I have been trying to write this for four days, and finding it far too difficult to put words to the feelings my heart wants to convey. I hope that what I have written does justice to the one who inspired it.
On August 29th, 2003, we lost two dogs: Smoky I and Bandit I. On that day, two other dogs were born, two Labrador mixes, one chocolate and one black, in a house in Arizona City, Arizona. Seven weeks later, the lady who owned them gave them to us. The chocolate, I named Lakota. Hubby named the black one Bandit. They couldn’t have been more different from each other. Bandit was calm and quiet. Lakota was all over the place and into everything. But by the time they were a month old, they had switched personalities. Bandit had become hyper, and Lakota had calmed down somewhat. Those were the personalities they kept through till adulthood.
When they were four months old, Lakota suddenly stopped answering to her name. Nothing we did could make her respond to it. My husband suggested, as an experiment, that I try calling her Smoky. After all, other than a change of color and the fact that she was proportionately larger (Smoky was the runt of her litter), Lakota looked exactly like her. Shrugging, thinking he was crazy, I tried it. And she responded to it, to my surprise. From that day on, it was the only name she would answer to. Hubby said that maybe Smoky I had wanted to stay with me as much as I had wanted her to. So Lakota became Smoky II, the reincarnation puppy.
Over the years, other dogs joined and left our little pack, but Smoky II and Bandit II were the constants. Smoky was generally too on her dignity to play, unless it involved a ball, a stuffed toy with a squeaker, or her favorite back then, a laser pointer. Like a cat, she would chase that point of light anywhere and everywhere and pounce on it. One day, hubby had the bright idea of taping the switch into the “on” position, then taped it to the ceiling fan and turned it on. Smoky lost her mind. She chased that light for a solid hour before finally giving up in exhaustion.
When she was a bit over a year old, I got pregnant with Aneira. I didn’t know it yet, but Smoky did. She had a habit of getting on the bed and standing with her two forelegs on my stomach, but on this particular day, something stopped her. Instead, she dropped her head and sniffed my stomach all over, then very carefully stretched out across it, distributing her weight evenly. I didn’t think anything of it at the time, and several days later, we found out about the pregnancy. She continued to lie on my stomach until I was too big to do so comfortably, for either of us, but she loved to feel the baby kick her.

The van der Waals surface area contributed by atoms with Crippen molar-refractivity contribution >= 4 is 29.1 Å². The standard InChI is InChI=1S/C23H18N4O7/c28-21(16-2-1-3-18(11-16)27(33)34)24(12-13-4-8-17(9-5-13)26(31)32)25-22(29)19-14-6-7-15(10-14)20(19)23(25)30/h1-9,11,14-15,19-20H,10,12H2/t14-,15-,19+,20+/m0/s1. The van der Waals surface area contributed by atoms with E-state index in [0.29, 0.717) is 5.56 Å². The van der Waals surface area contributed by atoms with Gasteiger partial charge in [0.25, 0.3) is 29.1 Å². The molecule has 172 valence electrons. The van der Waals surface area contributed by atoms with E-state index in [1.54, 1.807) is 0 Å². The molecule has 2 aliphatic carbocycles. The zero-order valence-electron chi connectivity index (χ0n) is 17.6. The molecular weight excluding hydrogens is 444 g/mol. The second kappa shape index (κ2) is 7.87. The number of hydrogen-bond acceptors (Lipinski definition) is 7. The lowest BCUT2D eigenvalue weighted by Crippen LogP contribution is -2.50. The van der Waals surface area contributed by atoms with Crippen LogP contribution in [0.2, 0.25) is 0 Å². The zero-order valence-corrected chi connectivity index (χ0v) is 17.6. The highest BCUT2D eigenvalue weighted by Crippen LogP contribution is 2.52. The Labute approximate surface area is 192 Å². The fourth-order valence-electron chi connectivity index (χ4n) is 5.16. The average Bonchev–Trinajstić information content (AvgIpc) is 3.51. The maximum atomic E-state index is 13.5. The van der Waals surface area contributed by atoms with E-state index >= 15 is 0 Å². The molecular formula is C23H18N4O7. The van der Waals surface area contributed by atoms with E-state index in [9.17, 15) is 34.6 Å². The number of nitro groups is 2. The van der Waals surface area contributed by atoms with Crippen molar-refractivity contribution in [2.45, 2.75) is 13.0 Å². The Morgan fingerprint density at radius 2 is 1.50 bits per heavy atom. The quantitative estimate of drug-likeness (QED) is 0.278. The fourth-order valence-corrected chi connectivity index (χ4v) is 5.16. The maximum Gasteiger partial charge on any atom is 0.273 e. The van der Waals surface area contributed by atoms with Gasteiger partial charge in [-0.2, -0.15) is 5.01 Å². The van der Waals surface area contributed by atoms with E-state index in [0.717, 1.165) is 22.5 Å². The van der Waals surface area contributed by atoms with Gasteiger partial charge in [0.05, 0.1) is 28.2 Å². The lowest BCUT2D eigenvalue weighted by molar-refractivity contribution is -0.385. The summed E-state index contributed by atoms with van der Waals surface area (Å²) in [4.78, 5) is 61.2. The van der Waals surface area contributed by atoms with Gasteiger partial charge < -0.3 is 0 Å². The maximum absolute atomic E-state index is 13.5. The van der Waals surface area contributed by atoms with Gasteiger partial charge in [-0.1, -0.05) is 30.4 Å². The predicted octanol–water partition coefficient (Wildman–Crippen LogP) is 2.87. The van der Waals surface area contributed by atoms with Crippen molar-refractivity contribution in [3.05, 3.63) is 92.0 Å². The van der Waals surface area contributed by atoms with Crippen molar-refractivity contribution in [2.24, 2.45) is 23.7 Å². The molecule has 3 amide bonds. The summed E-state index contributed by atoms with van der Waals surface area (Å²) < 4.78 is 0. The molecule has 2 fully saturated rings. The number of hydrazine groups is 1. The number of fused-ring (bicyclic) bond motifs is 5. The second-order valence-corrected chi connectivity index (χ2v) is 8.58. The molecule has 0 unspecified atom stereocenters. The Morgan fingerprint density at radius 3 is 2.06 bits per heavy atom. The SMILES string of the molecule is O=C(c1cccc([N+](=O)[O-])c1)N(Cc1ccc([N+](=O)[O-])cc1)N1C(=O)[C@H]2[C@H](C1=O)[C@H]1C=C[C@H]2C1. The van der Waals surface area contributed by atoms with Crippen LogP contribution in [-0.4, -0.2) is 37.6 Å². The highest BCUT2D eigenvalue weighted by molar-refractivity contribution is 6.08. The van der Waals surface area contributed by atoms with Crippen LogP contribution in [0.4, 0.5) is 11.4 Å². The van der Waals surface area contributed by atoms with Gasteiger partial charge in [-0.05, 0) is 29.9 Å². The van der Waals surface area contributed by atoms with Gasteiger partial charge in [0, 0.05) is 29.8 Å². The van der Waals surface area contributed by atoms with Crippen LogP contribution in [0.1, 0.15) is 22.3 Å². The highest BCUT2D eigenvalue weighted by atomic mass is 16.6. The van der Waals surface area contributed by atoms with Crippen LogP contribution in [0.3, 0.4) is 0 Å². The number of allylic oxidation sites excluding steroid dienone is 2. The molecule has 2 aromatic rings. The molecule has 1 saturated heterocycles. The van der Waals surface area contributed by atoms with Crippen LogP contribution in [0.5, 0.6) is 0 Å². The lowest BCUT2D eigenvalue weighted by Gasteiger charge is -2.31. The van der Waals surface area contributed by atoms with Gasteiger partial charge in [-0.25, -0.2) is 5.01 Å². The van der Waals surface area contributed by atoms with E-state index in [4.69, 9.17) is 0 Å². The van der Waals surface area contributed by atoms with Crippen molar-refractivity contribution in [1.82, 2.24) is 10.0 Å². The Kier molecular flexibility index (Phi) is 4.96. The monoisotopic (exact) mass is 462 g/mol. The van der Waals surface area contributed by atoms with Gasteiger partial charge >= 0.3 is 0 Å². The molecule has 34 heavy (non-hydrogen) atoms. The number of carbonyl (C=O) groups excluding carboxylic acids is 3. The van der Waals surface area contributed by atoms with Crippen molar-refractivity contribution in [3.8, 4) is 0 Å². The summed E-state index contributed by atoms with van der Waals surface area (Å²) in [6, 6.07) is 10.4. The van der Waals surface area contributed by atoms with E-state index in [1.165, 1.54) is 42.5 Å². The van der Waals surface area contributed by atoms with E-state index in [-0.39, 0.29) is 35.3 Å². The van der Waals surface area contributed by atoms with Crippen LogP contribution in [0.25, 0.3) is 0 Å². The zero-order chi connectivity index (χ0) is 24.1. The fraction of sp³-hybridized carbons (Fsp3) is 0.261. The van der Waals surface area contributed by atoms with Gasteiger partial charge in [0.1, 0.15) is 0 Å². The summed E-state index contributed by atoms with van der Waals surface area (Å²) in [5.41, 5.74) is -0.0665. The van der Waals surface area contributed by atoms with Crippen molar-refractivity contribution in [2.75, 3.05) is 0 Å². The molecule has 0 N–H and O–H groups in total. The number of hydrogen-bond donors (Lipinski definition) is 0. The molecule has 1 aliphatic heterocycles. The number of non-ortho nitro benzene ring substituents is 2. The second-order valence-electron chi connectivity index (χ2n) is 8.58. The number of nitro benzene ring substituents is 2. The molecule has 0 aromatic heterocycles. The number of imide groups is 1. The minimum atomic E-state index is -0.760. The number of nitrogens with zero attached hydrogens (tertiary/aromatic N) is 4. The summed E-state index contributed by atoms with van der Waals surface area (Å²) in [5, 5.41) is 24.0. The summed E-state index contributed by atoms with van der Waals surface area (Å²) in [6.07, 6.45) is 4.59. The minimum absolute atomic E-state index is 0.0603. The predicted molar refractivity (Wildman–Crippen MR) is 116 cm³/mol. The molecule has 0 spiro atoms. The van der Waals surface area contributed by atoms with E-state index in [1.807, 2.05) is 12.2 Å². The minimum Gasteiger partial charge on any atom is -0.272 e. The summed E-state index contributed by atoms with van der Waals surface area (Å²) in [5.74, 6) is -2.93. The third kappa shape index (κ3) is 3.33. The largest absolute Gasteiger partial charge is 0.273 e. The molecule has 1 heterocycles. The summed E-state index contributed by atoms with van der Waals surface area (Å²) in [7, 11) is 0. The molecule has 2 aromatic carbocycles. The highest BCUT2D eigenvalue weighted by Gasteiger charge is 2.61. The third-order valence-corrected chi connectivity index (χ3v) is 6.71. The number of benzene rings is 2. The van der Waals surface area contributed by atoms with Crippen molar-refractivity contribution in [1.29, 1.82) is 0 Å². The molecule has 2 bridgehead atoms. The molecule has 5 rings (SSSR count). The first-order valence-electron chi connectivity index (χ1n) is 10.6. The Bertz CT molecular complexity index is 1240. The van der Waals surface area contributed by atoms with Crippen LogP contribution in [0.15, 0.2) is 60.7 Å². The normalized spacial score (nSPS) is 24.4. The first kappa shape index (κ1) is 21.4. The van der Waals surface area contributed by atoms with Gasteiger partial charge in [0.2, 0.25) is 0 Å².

The day we brought Aneira home from the hospital, neither of the dogs could wait to meet her. Hubby had brought home baby blankets two days before, so they would have her scent. They were so excited! We spread a blanket on the floor and put the baby down, and both dogs shot from opposite corners of the room like rockets, but slowed down at our yells and gently sniffed this new creature all over.
Smoky turned out to be the maternal one. She would get very upset when we would take the baby out of the house without her, and had to sniff her all over when we brought her back. Only after a thorough inspection were we allowed to take Aneira out of the car seat.
Smoky was always a very laid-back dog, and could adapt to anything. She tolerated everything equally, and my children could do anything with her. She never met a stranger that she wasn’t willing to convert into a friend. Of course, there was always the warning bark to indicate that she wouldn’t tolerate any messing around, but to her, that meant she had done her duty and it was now time for her to receive the petting she deserved.
A guard dog, she was not. Often, when hubby and I would roughhouse with each other and he would tickle me, I would screech, which Smoky took as a sign that she needed to playfully defend him, and would jump on me to wrestle.